A common avenue for adjustment of status to become a permanent resident is to be sponsored through your employment. This allows spouses and minor children of foreign work to receive green cards as well. This requires that you have a permanent employment opportunity in the United States. Theoretically, the green card is based on future employment, so an employer can sponsor an alien even if they are not in the United States and not working for them at the current time. However, in practice, most alien applicants are already working for the sponsoring employer under a non-immigrant work visa such as a H1-B or L-1 visa before a petition for a green card is filed. In most cases your employer will actually have to be the sponsor, unless you are eligible to petition yourself under certain EB-1 or EB-2 categories, which are discussed below in more detail. At the Law Offices of William A. Proetta, our immigration attorneys assist sponsoring employers and employee permanent resident applicants through the green card process. We represent clients throughout New Jersey including Edison, Jersey City, Elizabeth, South Brunswick, Woodbridge, North Bergen, and New Brunswick. Contact our office today at (732) 450-8300 to learn more about how we can help you during a free initial consultation.
As a general rule of thumb, in order to be eligible, employment green card petitions are going to require a job offer and employer sponsorship by filing the petition for the worker. Employers must first file a labor certification with the Department of Labor, commonly known to as PERM application. This is a certification from the U.S. employer that there are no qualified workers in the United States that are available or willing to do the job that the alien will be hired for. As proof of this attestation, the employer will normally be required to provide records showing that the work position has been advertised, the necessary skill requirements for the position, verification of the prevailing pay for the job, as well as the company’s ability to pay. Once the labor certification is approved, the employer can then file Form I-140, Immigrant Petition for Alien Worker. The applicant must then wait for their priority date (marked by the date they filed) before they can file for adjustment of status. If the priority date is current, it is possible to file Form I-140 with Form I-485, adjustment of status at the same time. The USCIS allows you to both file for a green card while you are living outside the United States through consular processing or while you are living in the United States.
Green Card Through a Job
As you can see the process for an employment based green card is a long and complicated and can often take several years. A major factor is the statistical limitations that the government sets for the number of applicants which are allowed each year. For instance, every year a maximum of 140,000 applicants are awarded green card in employment based categories. However, each country is limited to receive only small portion of that total number (ie. 7% of the 140,000 green cards), no matter how big your country is. This creates huge backups for countries like India and China who have enormous populations and a large number of foreign workers temporarily employed in the United States on various work visas. Employment-based green cards are divided into five preference categories which are explained below. As mentioned above, some categories require PERM applications, labor certification from the Department of Labor, while others do not.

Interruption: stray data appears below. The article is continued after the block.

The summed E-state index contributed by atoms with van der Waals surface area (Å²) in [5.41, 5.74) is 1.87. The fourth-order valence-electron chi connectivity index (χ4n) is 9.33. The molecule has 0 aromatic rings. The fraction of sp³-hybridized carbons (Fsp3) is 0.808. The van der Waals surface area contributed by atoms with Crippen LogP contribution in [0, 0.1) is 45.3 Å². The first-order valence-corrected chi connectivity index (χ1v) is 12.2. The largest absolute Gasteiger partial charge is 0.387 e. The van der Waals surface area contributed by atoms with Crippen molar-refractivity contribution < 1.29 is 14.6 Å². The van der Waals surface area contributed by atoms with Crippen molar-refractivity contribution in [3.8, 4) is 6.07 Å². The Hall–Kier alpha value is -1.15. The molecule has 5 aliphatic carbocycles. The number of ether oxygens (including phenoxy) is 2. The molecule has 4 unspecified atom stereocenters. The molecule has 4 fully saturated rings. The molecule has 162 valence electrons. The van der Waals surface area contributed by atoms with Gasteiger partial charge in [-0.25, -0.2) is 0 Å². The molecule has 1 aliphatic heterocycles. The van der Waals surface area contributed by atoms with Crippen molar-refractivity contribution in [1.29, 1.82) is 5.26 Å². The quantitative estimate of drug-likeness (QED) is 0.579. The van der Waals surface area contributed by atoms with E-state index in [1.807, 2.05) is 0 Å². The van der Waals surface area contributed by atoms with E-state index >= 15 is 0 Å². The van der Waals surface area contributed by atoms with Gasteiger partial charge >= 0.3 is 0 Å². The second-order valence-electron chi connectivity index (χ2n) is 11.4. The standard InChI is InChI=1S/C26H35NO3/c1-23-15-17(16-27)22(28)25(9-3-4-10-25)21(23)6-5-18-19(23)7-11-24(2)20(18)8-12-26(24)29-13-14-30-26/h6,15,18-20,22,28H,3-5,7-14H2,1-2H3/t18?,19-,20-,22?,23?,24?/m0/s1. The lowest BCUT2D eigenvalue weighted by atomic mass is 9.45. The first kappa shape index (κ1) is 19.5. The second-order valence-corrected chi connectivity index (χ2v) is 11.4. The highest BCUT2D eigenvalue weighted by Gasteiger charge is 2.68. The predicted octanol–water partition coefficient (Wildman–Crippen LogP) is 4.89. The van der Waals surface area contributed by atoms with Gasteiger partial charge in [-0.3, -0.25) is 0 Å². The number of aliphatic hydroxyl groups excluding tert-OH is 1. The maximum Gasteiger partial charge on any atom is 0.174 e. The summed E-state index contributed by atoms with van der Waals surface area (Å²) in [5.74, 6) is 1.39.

Employment First Preference (EB-1) Priority Workers – This category is reserved for aliens with extraordinary ability, outstanding professors and researchers, and certain multinational executives and managers. Applicants must be sponsored by an employer but labor certification is not required in this category.
Employment Second Preference (EB-2) Professionals with Advanced Degrees or Exceptional Ability – Professionals holding advanced degrees (beyond bachelor’s degree) and other aliens with exceptional ability in the sciences, arts, or business that will substantially benefit the national economy, cultural, or educational interests or welfare of the United States. Generally this requires a labor certification and employer sponsorship but the requirements may be waived through an exemption called the National Interest Waiver.
Employment Third Preference (EB-3) Skilled Workers, Professionals, and Other Workers – This category requires sponsorship by a prospective employer and labor certification by the Department of Labor. Requirements differ depending on the subgroup within this category.
Employment Fourth Preference (EB-4) Certain Special Immigrants – This category is for applicants who are approved under Form I-360 and can include Religious Workers and certain widows and children of international government workers.
Employment Fifth Preference (EB-5) Immigrant Investors – This category is reserved for foreign investors who are making a capital investment in new commercial enterprises in the United States that will create jobs.
Helpful Links on the Employment Sponsored Green Card Process
|Adjustment of Status||Consular Processing|
|Priority Date||PERM Application|
|H-1B Work Visa||L-1 Work Visa|
|New Jersey Immigration Lawyer||U.S. Green Card Lawyer|